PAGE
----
The Dawn Farm Education Series – April Series
The Dawn Farm Education Series provides free community education designed to replace the myths and misinformation surrounding substance use disorders with practical, factual information – and hope. We’d like to ask your help to inform your followers about upcoming Education Series programs. ** Two of this month’s programs will be presented by New York Times best-selling authors! **
The following programs will be presented in April 2019:
“Intervention to Durable Recovery: The Power of Family” will be presented on Tuesday April 16, 2019, from 7:30 pm to 9:00 pm (book sale/signing following the presentation) by Debra Jay and Jeff Jay; best-selling authors, speakers, clinicians and educators. Addiction is often described as a “family condition” – but families have often been left out of the recovery equation. Involved, supportive families play a critical role in the recovery process, from initiation through long-term recovery, and families provide an important reservoir of influence and support towards making lasting sobriety a reality. Through extensive work in intervention and family recovery, Debra Jay and Jeff Jay have developed highly effective, detailed Intervention and Structured Family Recovery™ processes that unlock the secrets of lasting sobriety – techniques that help addicted physicians and pilots attain lasting recovery – and make them available to families. The intervention process starts with a concerned family and the Structured Family Recovery™ process ends with a family recovery team that maximizes the potential for a successful outcome for all involved. This presentation will describe how to do an intervention and how to build a recovery team that unites the person with addiction and his/her family in working towards the common goal of sustained recovery.
“People Like Me: Mutual Aid and Recovery from Substance Use Disorders” will be presented on Tuesday April 23, 2019; from 7:30 pm to 9:00 pm; by Todd Diana, Dawn Farm staff. Since the 1700’s people have banded together to help each other recover from substance use disorders. Today, people seeking peer support for recovery from substance use disorders, as well as family members and friends of people with substance use disorders, have an expansive menu of mutual aid groups they can participate in. Research demonstrates that active involvement in mutual aid recovery groups significantly improves a person’s chances of long-term recovery and supports the effectiveness and practical impact of mutual aid groups. For people seeking recovery support, mutual aid groups often provide a sense of belonging, understanding, acceptance and connection as well as practical help and support. This presentation will provide an overview of the history, development and current status of mutual aid recovery programs in the USA, and the research supporting the efficacy of mutual aid participation in supporting sustained recovery. The program will include a panel discussion by members of a sampling of substance use disorder recovery mutual aid programs. (Please note: Dawn Farm is not affiliated with any recovery mutual aid program or group.)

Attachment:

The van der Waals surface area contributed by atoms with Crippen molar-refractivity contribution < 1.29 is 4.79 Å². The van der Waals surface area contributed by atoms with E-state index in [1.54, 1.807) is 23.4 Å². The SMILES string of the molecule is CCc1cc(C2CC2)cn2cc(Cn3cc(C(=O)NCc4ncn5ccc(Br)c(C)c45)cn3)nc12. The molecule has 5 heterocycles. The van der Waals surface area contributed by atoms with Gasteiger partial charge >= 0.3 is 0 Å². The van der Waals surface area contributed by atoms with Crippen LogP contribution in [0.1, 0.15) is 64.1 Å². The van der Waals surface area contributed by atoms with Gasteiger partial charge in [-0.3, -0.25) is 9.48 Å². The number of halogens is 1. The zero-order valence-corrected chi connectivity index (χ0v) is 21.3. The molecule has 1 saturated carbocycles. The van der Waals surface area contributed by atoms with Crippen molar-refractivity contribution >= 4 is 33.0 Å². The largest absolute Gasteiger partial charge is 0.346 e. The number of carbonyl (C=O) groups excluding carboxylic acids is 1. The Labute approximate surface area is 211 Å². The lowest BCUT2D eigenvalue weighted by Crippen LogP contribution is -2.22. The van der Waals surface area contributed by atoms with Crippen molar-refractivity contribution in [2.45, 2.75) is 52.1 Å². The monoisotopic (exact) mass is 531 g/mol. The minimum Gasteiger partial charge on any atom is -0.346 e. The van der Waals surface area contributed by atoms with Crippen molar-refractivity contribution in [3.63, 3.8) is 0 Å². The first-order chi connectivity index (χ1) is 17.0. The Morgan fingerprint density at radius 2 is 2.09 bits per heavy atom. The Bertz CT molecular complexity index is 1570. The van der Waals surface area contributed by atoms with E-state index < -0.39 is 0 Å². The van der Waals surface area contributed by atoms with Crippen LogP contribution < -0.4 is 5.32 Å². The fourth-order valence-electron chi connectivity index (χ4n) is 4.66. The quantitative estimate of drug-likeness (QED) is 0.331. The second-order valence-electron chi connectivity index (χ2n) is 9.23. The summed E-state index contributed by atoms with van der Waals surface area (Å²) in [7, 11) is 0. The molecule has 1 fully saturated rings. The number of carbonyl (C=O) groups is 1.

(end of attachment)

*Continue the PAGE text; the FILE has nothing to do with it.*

“Barking to the Choir: The Power of Radical Kinship” will be presented on Tuesday April 30, 2019; from 7:30 pm to 9:00 pm (book sale/signing following the presentation) by Gregory Boyle; founder of Homeboy Industries and best-selling author. Gregory Boyle is the founder of Homeboy Industries in Los Angeles, California, the largest gang intervention, rehabilitation, and re-entry program in the world. A Jesuit priest, from 1986 to 1992 Father Boyle served as pastor of Dolores Mission Church, then the poorest Catholic parish in Los Angeles that also had the highest concentration of gang activity in the city. Father Boyle witnessed the devastating impact of gang violence on his community during the so-called “decade of death” that began in Los Angeles in the late 1980s and peaked at 1,000 gang-related killings in 1992. In the face of law enforcement tactics and criminal justice policies of suppression and mass incarceration as the means to end gang violence, Father Boyle and parish and community members adopted what was a radical approach at the time: treat gang members as human beings. In this presentation, Gregory Boyle will share how compassion, kindness, and kinship are the tools to fight despair and decrease marginalization. Through his stories and parables, all will be reminded that no life is less valuable than another.
· APRIL 16 and April 22: St. Joseph Mercy Hospital Education Center Auditorium (ground floor,) 5305 Elliott Drive, Ypsilanti, Michigan.
· APRIL 30: Washtenaw Community College Towsley Auditorium, Morris Lawrence building, 4800 East Huron River Drive, Ann Arbor Michigan 48105-9481.
WHO’S IT FOR: People interested for any reason, personal or professional – ALL ARE WELCOME!
ADMISSION: Admission is FREE and open to all. No registration is required. A certificate to document attendance can be provided on request. FREE CE credit for addiction professionals is provided.
SPONSOR: The series is organized by Dawn Farm, a non-profit organization that provides a continuum of treatment and recovery support services for people with substance use disorders.
FURTHER INFORMATION: For information, please contact Dawn Farm:
Phone: (734) 485-8725.
Web site: http://www.dawnfarm.org/programs/education-series.